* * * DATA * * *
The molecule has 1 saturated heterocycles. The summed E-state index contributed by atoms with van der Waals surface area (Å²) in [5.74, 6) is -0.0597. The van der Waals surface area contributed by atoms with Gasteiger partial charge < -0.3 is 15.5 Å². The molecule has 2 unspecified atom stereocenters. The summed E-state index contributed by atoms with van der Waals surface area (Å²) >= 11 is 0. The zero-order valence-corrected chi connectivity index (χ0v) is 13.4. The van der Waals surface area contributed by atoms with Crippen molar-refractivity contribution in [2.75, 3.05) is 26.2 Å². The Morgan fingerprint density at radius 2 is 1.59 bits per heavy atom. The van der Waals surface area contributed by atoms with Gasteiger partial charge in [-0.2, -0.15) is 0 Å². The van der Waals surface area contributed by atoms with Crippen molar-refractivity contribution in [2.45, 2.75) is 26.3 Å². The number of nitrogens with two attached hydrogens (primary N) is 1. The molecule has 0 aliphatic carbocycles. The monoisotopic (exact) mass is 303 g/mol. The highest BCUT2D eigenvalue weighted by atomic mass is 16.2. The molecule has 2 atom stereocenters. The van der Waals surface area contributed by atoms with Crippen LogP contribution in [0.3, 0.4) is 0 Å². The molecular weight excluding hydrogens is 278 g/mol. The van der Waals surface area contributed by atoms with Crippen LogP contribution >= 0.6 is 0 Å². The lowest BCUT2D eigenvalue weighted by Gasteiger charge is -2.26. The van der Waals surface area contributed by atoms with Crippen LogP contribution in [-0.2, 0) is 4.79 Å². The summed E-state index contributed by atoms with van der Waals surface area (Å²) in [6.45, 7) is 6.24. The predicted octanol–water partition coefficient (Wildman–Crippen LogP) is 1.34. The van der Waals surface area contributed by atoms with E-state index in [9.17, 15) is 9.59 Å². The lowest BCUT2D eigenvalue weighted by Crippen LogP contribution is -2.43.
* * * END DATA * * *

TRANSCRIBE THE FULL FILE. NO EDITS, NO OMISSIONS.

The molecule has 1 saturated heterocycles. The summed E-state index contributed by atoms with van der Waals surface area (Å²) in [5.74, 6) is -0.0597. The van der Waals surface area contributed by atoms with Gasteiger partial charge < -0.3 is 15.5 Å². The molecule has 2 unspecified atom stereocenters. The summed E-state index contributed by atoms with van der Waals surface area (Å²) >= 11 is 0. The zero-order valence-corrected chi connectivity index (χ0v) is 13.4. The van der Waals surface area contributed by atoms with Crippen molar-refractivity contribution in [2.75, 3.05) is 26.2 Å². The Morgan fingerprint density at radius 2 is 1.59 bits per heavy atom. The van der Waals surface area contributed by atoms with Gasteiger partial charge in [-0.2, -0.15) is 0 Å². The van der Waals surface area contributed by atoms with Crippen molar-refractivity contribution in [2.45, 2.75) is 26.3 Å². The number of nitrogens with two attached hydrogens (primary N) is 1. The molecule has 0 aliphatic carbocycles. The monoisotopic (exact) mass is 303 g/mol. The highest BCUT2D eigenvalue weighted by atomic mass is 16.2. The molecule has 2 atom stereocenters. The van der Waals surface area contributed by atoms with Crippen LogP contribution in [0.3, 0.4) is 0 Å². The molecular weight excluding hydrogens is 278 g/mol. The van der Waals surface area contributed by atoms with Crippen LogP contribution >= 0.6 is 0 Å². The lowest BCUT2D eigenvalue weighted by Gasteiger charge is -2.26. The van der Waals surface area contributed by atoms with Crippen LogP contribution in [-0.2, 0) is 4.79 Å². The summed E-state index contributed by atoms with van der Waals surface area (Å²) in [6.45, 7) is 6.24. The predicted octanol–water partition coefficient (Wildman–Crippen LogP) is 1.34. The van der Waals surface area contributed by atoms with E-state index in [9.17, 15) is 9.59 Å². The lowest BCUT2D eigenvalue weighted by Crippen LogP contribution is -2.43.